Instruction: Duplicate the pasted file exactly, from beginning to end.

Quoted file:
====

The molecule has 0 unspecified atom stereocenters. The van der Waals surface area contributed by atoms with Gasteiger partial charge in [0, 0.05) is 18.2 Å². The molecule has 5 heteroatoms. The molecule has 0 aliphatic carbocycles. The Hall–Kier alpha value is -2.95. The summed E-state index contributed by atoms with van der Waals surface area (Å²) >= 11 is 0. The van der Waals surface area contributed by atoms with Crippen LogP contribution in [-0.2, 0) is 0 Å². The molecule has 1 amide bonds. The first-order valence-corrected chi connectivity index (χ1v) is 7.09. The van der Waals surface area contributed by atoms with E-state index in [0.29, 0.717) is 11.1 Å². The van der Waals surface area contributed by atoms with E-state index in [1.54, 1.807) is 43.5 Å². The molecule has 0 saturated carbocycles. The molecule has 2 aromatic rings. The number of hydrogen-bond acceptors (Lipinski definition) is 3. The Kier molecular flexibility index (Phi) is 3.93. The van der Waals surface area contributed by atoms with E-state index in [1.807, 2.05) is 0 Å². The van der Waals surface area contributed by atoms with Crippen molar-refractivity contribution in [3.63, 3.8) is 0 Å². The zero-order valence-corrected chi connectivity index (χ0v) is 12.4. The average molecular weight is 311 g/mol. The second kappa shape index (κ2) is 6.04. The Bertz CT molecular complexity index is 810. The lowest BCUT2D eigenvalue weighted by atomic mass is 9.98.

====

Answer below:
The molecule has 0 unspecified atom stereocenters. The van der Waals surface area contributed by atoms with Gasteiger partial charge in [0, 0.05) is 18.2 Å². The molecule has 5 heteroatoms. The molecule has 0 aliphatic carbocycles. The Hall–Kier alpha value is -2.95. The summed E-state index contributed by atoms with van der Waals surface area (Å²) >= 11 is 0. The van der Waals surface area contributed by atoms with Crippen LogP contribution in [-0.2, 0) is 0 Å². The molecule has 1 amide bonds. The first-order valence-corrected chi connectivity index (χ1v) is 7.09. The van der Waals surface area contributed by atoms with E-state index in [0.29, 0.717) is 11.1 Å². The van der Waals surface area contributed by atoms with E-state index in [1.54, 1.807) is 43.5 Å². The molecule has 0 saturated carbocycles. The molecule has 2 aromatic rings. The number of hydrogen-bond acceptors (Lipinski definition) is 3. The Kier molecular flexibility index (Phi) is 3.93. The van der Waals surface area contributed by atoms with E-state index in [1.807, 2.05) is 0 Å². The van der Waals surface area contributed by atoms with Crippen molar-refractivity contribution in [3.63, 3.8) is 0 Å². The zero-order valence-corrected chi connectivity index (χ0v) is 12.4. The average molecular weight is 311 g/mol. The second kappa shape index (κ2) is 6.04. The Bertz CT molecular complexity index is 810. The lowest BCUT2D eigenvalue weighted by atomic mass is 9.98.